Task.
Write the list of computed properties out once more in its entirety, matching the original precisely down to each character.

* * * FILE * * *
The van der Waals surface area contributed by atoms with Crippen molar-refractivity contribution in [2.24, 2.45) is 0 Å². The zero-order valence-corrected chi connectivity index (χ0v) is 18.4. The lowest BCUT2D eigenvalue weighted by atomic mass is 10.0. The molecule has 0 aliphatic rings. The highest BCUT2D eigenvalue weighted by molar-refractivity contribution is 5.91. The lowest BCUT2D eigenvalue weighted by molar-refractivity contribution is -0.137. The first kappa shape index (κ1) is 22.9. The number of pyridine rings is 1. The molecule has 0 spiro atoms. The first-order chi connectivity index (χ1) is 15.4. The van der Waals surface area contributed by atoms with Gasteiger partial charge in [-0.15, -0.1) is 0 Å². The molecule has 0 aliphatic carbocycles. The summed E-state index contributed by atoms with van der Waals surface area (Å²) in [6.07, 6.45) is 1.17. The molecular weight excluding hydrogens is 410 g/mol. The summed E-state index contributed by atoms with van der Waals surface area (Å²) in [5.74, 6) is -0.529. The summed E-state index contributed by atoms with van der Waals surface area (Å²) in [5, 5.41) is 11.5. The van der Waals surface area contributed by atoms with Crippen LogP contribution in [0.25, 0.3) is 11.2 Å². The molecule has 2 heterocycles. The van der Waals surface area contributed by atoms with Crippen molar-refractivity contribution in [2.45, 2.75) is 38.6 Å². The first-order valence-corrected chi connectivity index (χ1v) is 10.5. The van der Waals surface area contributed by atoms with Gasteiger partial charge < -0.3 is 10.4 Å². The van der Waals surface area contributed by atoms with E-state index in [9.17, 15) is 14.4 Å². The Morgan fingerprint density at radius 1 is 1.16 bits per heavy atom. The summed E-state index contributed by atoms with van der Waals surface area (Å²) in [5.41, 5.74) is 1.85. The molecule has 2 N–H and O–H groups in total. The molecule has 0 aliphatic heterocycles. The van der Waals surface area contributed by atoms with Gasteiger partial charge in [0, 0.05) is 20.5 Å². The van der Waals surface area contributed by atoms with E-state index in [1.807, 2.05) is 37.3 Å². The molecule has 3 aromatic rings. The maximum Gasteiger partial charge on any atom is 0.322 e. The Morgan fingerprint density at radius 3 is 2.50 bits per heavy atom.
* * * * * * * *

The van der Waals surface area contributed by atoms with Crippen molar-refractivity contribution in [2.24, 2.45) is 0 Å². The zero-order valence-corrected chi connectivity index (χ0v) is 18.4. The lowest BCUT2D eigenvalue weighted by atomic mass is 10.0. The molecule has 0 aliphatic rings. The highest BCUT2D eigenvalue weighted by molar-refractivity contribution is 5.91. The lowest BCUT2D eigenvalue weighted by molar-refractivity contribution is -0.137. The first kappa shape index (κ1) is 22.9. The number of pyridine rings is 1. The molecule has 0 spiro atoms. The first-order chi connectivity index (χ1) is 15.4. The van der Waals surface area contributed by atoms with Gasteiger partial charge in [-0.15, -0.1) is 0 Å². The molecule has 0 aliphatic carbocycles. The summed E-state index contributed by atoms with van der Waals surface area (Å²) in [6.07, 6.45) is 1.17. The molecular weight excluding hydrogens is 410 g/mol. The summed E-state index contributed by atoms with van der Waals surface area (Å²) in [5.74, 6) is -0.529. The summed E-state index contributed by atoms with van der Waals surface area (Å²) in [5, 5.41) is 11.5. The van der Waals surface area contributed by atoms with Crippen LogP contribution in [0.25, 0.3) is 11.2 Å². The molecule has 2 heterocycles. The van der Waals surface area contributed by atoms with Crippen molar-refractivity contribution in [2.45, 2.75) is 38.6 Å². The first-order valence-corrected chi connectivity index (χ1v) is 10.5. The van der Waals surface area contributed by atoms with Gasteiger partial charge < -0.3 is 10.4 Å². The van der Waals surface area contributed by atoms with E-state index in [9.17, 15) is 14.4 Å². The Morgan fingerprint density at radius 1 is 1.16 bits per heavy atom. The summed E-state index contributed by atoms with van der Waals surface area (Å²) in [5.41, 5.74) is 1.85. The molecule has 2 N–H and O–H groups in total. The molecule has 0 aliphatic heterocycles. The van der Waals surface area contributed by atoms with Gasteiger partial charge in [0, 0.05) is 20.5 Å². The van der Waals surface area contributed by atoms with E-state index in [1.807, 2.05) is 37.3 Å². The molecule has 3 aromatic rings. The maximum Gasteiger partial charge on any atom is 0.322 e. The Morgan fingerprint density at radius 3 is 2.50 bits per heavy atom.